Glen Const. Co., Inc. v. Bank of Vienna, 410 F. Supp. 402 (E.D. Va. 1976)

US District Court for the Eastern District of Virginia - 410 F. Supp. 402 (E.D. Va. 1976)
April 2, 1976

410 F. Supp. 402 (1976)

GLEN CONSTRUCTION COMPANY, INC., Complainant,
v.
BANK OF VIENNA et al., Defendants.

Civ. A. No. 75-662-A.

United States District Court, E. D. Virginia, Alexandria Division.

April 2, 1976.

*403 L. J. Miller, Arlington, Va., for complainant.

Douglas Bywater, Vienna, Va., for Bank of Vienna.

George P. Williams, Alexandria, Va., for U. S. Internal Revenue Service.

Frank D. Swart, Fairfax, Va., for Chantilly Crushed Stone and W. B. Clark.

John N. Beall, Jr., McLean, Va., for Fairfax Equipment Rental Corp.

Herbert L. Karp, Alexandria, Va., for Scott Kurt Construction Co.

 

MEMORANDUM OPINION AND ORDER

CLARKE, District Judge.

This matter is before the Court on the motion of the plaintiff, Glen Construction Company, Inc., for summary judgment in its favor on its Complaint for Interpleader filed against the United States of America, Bank of Vienna, Scott Kurt Construction Company, Fairfax Equipment Rental Equipment Corporation, and W. B. Clark, and on the motion of the United States for summary judgment in its favor against all the defendants including Chantilly Crushed Stone, Inc. Glen Construction Company, Inc. does not seek summary judgment against Chantilly Crushed Stone, Inc. The action arose on a Complaint for Interpleader brought by the plaintiff, a general contractor, to resolve conflicting claims of its sub-contractor, Scott Kurt, and Scott Kurt's assignee, Bank of Vienna, several sub-sub-contractors and the United States. Jurisdiction is founded upon 28 U.S.C. §§ 1331, 1335, and 2410, the amount in controversy exceeding Ten Thousand Dollars ($10,000) (exclusive of interest and costs).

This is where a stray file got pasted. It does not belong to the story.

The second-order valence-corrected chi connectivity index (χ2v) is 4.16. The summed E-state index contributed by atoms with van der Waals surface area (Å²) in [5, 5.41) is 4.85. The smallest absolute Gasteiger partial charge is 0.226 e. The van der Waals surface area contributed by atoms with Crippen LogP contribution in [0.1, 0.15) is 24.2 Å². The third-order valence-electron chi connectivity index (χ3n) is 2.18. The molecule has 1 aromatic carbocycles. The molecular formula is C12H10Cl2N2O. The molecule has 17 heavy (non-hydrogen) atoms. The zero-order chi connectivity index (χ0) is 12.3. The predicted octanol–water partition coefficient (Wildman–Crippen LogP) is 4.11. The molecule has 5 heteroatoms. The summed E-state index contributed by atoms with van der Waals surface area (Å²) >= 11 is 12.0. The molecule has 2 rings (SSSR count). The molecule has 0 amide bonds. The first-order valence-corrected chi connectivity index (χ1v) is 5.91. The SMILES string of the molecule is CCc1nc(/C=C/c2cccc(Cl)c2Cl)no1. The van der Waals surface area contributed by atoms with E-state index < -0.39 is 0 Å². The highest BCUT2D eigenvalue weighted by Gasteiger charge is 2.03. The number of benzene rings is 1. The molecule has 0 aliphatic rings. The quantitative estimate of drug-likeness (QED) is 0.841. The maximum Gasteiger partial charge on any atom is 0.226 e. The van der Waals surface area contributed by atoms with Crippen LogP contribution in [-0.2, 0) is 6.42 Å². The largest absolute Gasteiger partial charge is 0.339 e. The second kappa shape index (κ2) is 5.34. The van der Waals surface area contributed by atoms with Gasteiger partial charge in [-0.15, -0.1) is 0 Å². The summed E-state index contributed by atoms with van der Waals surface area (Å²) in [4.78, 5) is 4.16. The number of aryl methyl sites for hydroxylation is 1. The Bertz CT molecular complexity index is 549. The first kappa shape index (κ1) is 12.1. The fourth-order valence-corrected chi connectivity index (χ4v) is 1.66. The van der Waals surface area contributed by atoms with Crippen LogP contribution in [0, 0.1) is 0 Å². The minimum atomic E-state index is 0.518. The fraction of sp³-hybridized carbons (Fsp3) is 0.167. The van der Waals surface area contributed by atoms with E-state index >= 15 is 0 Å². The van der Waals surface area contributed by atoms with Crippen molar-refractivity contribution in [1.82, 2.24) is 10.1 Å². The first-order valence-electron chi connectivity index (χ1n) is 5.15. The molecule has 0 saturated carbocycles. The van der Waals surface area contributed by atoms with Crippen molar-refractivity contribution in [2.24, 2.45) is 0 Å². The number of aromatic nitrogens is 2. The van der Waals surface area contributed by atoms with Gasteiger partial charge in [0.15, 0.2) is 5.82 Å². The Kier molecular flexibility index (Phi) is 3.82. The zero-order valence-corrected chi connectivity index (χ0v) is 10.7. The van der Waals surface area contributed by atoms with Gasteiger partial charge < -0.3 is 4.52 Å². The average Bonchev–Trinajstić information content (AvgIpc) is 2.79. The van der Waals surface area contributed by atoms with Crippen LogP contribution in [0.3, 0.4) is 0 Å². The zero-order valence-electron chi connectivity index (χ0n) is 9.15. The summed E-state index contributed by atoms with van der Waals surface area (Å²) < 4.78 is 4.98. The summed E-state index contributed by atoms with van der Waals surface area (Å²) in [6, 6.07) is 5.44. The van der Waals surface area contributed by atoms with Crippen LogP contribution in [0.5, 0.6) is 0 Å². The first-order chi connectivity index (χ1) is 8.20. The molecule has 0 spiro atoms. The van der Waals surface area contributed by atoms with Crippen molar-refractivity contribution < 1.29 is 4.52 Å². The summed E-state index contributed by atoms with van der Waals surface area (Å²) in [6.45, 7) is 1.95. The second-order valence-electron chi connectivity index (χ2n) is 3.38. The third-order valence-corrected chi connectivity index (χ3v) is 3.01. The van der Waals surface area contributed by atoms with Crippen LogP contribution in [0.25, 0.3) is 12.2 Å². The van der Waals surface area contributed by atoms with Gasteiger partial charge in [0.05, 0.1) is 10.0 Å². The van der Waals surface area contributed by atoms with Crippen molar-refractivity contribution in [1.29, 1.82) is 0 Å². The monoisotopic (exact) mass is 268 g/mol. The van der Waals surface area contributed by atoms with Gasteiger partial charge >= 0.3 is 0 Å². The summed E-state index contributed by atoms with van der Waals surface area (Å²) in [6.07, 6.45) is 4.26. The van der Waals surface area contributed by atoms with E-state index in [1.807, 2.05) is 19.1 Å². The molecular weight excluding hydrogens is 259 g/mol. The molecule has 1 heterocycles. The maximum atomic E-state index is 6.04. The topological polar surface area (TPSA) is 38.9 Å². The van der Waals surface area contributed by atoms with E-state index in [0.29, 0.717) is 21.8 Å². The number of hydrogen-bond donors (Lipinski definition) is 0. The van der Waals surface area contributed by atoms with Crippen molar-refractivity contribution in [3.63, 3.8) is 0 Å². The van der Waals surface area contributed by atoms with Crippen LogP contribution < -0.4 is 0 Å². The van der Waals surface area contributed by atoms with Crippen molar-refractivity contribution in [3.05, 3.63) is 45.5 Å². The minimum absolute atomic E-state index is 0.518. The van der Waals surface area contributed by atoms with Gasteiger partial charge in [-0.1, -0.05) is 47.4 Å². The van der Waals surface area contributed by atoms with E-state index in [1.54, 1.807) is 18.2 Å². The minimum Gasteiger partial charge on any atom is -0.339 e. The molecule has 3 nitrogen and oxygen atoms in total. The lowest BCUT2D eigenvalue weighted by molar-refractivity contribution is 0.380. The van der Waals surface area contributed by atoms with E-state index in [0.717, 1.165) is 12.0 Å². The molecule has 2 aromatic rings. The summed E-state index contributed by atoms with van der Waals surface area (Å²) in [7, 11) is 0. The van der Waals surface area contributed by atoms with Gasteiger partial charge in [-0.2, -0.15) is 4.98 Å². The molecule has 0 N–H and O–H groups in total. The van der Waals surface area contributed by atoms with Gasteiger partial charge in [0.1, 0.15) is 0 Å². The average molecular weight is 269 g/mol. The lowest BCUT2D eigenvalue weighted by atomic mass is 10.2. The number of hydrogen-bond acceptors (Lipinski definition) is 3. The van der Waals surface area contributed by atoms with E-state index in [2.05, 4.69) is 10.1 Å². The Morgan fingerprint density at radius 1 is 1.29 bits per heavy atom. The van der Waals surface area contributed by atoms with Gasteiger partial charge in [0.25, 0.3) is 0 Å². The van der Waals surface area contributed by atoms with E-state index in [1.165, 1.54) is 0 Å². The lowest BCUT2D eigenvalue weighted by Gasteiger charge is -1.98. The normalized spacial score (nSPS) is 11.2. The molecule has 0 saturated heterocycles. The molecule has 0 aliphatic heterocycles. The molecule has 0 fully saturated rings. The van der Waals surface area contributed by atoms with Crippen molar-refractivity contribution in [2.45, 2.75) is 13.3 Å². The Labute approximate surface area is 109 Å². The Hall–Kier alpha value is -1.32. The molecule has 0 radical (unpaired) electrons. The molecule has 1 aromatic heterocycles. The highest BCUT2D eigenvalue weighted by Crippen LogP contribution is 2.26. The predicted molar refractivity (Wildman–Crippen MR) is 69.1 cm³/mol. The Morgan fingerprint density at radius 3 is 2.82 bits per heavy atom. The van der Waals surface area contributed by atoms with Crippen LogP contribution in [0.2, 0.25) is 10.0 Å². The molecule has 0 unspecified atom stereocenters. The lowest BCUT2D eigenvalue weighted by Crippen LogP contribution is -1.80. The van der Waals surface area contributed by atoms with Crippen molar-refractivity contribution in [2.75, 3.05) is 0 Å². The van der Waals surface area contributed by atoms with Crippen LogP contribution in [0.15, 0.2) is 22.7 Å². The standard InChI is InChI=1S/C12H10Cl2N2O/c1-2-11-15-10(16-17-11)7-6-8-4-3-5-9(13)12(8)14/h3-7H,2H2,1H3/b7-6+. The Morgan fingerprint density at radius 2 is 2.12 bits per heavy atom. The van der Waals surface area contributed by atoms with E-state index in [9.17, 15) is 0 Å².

FINDINGS OF FACT